Polite Morality and Why I Left Church

Why I stopped going to church… What I’m about to write to you is tough medicine. I’m not saying that as a figure of speech. I got physically ill when the full realization of its truth hit me. For nearly a month, I was sicker than I ever remember being before. That was almost two and a half years ago, and I’ve spent the intervening time trying to comprehend that realization well enough to articulate it. It has been a massive, massive shift in how I see the world. It’s a cure that burned when I swallowed it. It has been a shift for the better. I wouldn’t change it for anything, but it has been very hard.

I also want to be very clear that this is a pill I’ve had to swallow myself. I’m not writing this as a victim of the problem. Yes, I’ve been hurt by some teachings, but for the most part, my personal interactions at church have been positive. Many of my good friends are still church people. I’m explaining this as much to Amy a half dozen or so years ago as I am to anyone still going to church today. 

Some say that people are leaving the church because we are no longer convinced that Christians believe what they preach. For me, that is not the case. I left because the church believes in a Polite morality that fails to address the real needs of hurting people. Polite morality panders to the small problems of well-meaning but privileged people. The church has set herself up as an increasingly vocal and staunch defender of a polite morality. This stance heaps heavy moral loads onto the people Jesus said we are meant to help. It empowers abusers and other wolves to the point that they seek the church as a safe haven to cover their sins and find an ample supply of victims.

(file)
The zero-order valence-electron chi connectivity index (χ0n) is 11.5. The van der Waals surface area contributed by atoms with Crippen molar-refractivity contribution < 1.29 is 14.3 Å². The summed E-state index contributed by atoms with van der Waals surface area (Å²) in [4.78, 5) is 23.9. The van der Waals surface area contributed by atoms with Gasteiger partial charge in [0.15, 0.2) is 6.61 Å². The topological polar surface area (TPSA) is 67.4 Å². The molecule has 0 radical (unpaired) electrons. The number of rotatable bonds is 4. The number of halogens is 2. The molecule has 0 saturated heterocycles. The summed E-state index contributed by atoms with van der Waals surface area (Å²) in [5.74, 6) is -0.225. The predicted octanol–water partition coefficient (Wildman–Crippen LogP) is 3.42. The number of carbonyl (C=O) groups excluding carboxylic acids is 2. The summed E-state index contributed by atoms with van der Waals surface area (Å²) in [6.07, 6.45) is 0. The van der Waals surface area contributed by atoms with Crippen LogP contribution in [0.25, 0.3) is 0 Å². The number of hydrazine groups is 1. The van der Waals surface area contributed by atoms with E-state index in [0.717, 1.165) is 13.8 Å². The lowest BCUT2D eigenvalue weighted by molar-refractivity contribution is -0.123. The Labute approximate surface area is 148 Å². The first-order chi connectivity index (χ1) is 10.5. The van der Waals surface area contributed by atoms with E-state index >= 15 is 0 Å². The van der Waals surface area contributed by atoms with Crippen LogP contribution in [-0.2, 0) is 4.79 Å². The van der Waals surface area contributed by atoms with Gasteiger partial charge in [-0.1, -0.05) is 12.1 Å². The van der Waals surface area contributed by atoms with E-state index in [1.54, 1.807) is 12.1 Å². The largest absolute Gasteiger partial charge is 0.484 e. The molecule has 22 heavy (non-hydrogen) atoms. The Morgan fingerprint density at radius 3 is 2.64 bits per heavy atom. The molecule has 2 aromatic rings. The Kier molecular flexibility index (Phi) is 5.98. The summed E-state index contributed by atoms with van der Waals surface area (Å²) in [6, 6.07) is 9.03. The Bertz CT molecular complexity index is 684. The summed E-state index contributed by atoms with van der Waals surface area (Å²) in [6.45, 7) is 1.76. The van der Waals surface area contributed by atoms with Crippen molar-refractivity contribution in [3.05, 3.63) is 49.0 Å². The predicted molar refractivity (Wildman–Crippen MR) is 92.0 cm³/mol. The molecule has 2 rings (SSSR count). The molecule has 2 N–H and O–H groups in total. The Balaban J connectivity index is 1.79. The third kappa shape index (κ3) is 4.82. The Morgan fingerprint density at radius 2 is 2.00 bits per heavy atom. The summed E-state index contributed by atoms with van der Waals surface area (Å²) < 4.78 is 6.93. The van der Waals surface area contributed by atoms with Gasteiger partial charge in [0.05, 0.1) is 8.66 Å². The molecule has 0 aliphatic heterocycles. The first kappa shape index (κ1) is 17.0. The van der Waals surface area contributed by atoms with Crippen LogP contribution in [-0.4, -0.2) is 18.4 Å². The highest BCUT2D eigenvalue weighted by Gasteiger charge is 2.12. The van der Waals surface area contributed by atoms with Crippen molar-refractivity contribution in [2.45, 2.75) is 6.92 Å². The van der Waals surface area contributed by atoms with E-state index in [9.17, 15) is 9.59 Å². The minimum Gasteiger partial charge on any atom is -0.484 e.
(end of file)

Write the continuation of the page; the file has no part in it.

Yeah. All of that. Let me give you a moment to read back through that again.

If you’re still with me, let’s look at an example. Marriage is the topic I know best, and a topic that’s a Big Deal at church. Thinking back on the messages I’ve gotten about marriage and how it should work, the general focus has been on:

  • Sex and all the ways to avoid doing it wrong
  • Healthy conflict resolution between well-meaning spouses 
  • How important marriage is in the face of all the cultural forces trying to tear it apart.

This is what I mean about staunchly defending Polite morality. These problems don’t actually present much immediate danger to the people hearing the sermons. Yet all of them are presented with high consequences for failure: for our souls, our families, our culture. 

On the other hand, here are some things that do not come up in sermons or books or Christian media often:

  • How to recognize a toxic partner